The Software IP Report

Fed. Cir. Claim Construction Focuses on Meaning of “A”

In Apple v Corephotonics, the Federal Circuit vacated and remanded a final decision of the PTAB holding that Apple failed to show that challenged claims of U.S. Patent No. 10,225,479 were obvious. Curiously, the Federal Circuit relied on patentees use of “a” when conducting claim interpretation of a point of view (POV) of the Wide camera.

The ‘479 patent is owned by Corephotonics and is directed to a dual aperture camera that combines an out-of-focus image from a sub-camera that has a wide lens with an in-focus image from a sub-camera with that has a telephoto lens. The images from the sub-cameras are fused(e.g., in portrait mode) to create a single image having an in-focus subject and blurred background. Representative claim 1, in relevant part, recites:

the camera controller is further operative to output the fused image with a point of view (POV) of the Wide camera by mapping Tele image pixels to matching pixels within the Wide image.

The specification of the ‘479 patent gives special meaning to “point-of-view.” Specifically, the specification explains that “[i]n a dual-aperture camera image plane, as seen by each sub-camera (and respective image sensor), a given object will be shifted and have different perspective (shape). This is referred to as point-of-view (POV).The specification goes on to further explain that a “Wide position POV” is a POV in which the object changed position, and that a “Wide perspective POV” is a POV in which the object changed shape.

During the PTAB proceeding initiated by Apple, the parties disputed construction of “apoint of view (POV) of the Wide camera.” Apple argued for a broader meaning, namely that “apoint of view (POV)” as used in the claims means the Wide perspective POV or the Wide position POV. Corephotonics argued for a narrower meaning, namely that “a point of view (POV)” means both Wide perspective POV and Wide position POV. The Board acknowledged that the specification was as “not a model of clarity,” but ultimately agreed with Corephotonicsthat POV includes both the position POV and perspective POV. Using the narrower construction, the Board held that Apple had failed to show that the challenged claims were unpatentable.

On appeal, the Federal Circuit first noted that the claim language itself did not clearly resolve the question of claim construct and that the specification was also not cut and dry. For example, in addition to giving POV a special meaning, the specification also included embodiments that were outside this special meaning and used just the Wide perspective POV or just the Wide position POV. To resolve the question other whether the PTAB unduly narrowed the claims, the Federal Circuit relied on the claim recitation of a point of view of the Wide camera” (emphasis from Fed. Cir.). The Court reasoned that “a” means one POV whereas the specification describes multiple possibles POVs (position and perspective). The Court compared the actual claim language in dispute of “a point of view with hypothetical claim language of “the Wide camera’s point of view.” The Court posited that “the Wide camera’s point of view” would have included both the Wide perspective POV and the Wide position POV, and, as such, “a” point of view of the Wide camera could mean either POVultimately determining that the narrow construction given by the PTAB was improper and vacating their determination. The Court bolstered its decision by pointing out that patentee failed to provide an indication in the claims or the specification of an intended narrower construction.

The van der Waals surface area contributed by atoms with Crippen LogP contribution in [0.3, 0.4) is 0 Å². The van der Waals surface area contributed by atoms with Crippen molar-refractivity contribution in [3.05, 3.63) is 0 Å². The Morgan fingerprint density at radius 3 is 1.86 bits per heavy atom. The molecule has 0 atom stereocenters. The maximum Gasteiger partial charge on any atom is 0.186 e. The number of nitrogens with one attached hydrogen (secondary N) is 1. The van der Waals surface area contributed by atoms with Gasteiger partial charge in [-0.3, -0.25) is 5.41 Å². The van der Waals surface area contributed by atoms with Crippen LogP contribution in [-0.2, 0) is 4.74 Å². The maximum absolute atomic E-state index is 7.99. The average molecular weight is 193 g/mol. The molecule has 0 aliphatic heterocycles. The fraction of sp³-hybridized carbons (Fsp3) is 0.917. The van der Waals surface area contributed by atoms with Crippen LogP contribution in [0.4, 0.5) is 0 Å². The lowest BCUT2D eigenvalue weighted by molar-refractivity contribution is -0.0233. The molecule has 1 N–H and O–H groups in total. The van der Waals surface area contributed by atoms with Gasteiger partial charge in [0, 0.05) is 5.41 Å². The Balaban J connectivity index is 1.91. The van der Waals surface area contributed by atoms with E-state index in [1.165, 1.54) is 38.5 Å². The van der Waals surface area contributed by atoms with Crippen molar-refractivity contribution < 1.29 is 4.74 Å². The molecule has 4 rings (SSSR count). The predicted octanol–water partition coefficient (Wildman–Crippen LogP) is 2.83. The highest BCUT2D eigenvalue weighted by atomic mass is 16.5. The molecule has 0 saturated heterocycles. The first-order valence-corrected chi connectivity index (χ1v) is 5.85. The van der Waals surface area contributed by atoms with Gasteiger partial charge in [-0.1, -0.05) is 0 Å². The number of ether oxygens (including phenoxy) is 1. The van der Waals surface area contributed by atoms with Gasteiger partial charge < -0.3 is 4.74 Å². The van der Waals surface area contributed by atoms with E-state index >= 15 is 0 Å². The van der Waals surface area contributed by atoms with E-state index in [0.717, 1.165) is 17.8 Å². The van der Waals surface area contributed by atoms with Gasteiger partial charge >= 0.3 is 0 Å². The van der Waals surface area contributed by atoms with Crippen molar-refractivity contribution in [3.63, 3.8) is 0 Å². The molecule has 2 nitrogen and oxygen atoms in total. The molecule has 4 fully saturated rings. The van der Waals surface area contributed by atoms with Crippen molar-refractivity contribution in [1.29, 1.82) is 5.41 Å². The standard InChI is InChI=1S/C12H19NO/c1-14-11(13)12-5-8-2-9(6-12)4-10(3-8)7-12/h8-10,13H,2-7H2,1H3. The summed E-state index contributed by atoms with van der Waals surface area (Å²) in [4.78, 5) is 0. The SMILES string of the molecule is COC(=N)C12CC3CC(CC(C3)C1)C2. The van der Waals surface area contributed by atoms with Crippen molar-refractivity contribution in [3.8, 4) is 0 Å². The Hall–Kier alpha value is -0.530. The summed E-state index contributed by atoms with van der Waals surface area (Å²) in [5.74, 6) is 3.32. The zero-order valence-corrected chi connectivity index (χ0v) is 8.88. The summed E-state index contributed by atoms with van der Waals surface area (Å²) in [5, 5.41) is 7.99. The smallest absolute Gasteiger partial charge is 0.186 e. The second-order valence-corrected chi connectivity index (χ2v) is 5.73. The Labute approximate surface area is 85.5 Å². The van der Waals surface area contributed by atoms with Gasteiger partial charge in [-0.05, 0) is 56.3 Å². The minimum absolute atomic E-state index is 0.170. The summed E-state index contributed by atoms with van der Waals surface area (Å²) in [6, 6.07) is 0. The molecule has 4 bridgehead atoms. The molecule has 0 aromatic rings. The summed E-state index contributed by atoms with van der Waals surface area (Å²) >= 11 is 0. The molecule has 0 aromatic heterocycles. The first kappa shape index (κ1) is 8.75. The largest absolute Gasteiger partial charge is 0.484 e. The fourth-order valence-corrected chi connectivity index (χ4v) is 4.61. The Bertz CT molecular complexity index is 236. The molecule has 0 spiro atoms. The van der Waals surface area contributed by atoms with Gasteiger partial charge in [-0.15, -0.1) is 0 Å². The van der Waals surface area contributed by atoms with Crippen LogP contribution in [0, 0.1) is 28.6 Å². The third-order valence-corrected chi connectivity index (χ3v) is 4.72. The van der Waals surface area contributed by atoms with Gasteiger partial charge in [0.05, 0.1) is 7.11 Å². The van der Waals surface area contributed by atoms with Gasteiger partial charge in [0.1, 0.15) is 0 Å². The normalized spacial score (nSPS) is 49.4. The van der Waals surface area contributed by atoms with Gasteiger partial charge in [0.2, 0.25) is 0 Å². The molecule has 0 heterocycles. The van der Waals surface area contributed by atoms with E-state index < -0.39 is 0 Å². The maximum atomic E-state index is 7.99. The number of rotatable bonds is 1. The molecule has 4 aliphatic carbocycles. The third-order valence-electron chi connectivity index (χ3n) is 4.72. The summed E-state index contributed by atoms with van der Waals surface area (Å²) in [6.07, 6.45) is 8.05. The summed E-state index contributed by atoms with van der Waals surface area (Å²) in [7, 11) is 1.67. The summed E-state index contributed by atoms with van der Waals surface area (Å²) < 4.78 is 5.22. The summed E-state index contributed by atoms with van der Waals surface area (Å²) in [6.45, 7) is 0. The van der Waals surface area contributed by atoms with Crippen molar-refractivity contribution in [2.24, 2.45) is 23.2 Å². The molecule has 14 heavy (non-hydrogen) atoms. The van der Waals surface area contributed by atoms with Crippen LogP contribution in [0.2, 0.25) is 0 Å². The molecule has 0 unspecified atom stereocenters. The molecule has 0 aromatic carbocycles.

The arguments and rationale put forth by the Federal Circuit in this case are rather novel.For example, the Court appears to be construing the claims to have a specific meaning based on the standard practice of introducing elements with “a” for proper antecedent basis where the Court’s hypothetical recitation of “the Wide camera’s point of view” could likely be subject to rejection under section 112(b). In other words, it is highly unlikely that patentee selected “a” with an intention of imparting a specific meaning to the claim. On balance however, the patentee could have written a clearer specification and/or claims but chose not to. In such cases a broader interpretation is in line with caselaw. See, e.g., Sequoia Tech., LLC v. Dell, Inc., 66 F.4th 1317, 1327 (Fed. Cir. 2023).

The Federal Circuit in this case also addressed another determination at the PTAB involving the parties and ‘459 patent. This second determination by the PTAB was also vacated by the Federal Circuit because the PTAB based the second determination on sua sponte findings that lacked substantial evidence and without providing proper notice to the parties.

Lessons for Practice

This case, first and foremost, highlights the importance of diverse claim sets. For example, the issue would likely have been nonexistent if the dependent claims recited out one or both of the Wide perspective POV and the Wide position POV – providing broader coverage with the independent claim (e.g., as interpreted with the doctrine of claim differentiation) and narrower coverage to better survive prior art based challenges. This case is also a good reminder to prosecutors that in litigation claim construction arguments may include positions you would never consider. Accordingly, it is best to bolster your specification and draft your claims with a belt and suspenders approach that both uses the specification to thoroughly flesh out the subject matter, including providing clear patentee lexigraphy when intended, and uses claim sets that are sufficiently broad to cover as many embodiments as possible and are sufficiently narrow to focus on individual embodiments and other details for back up.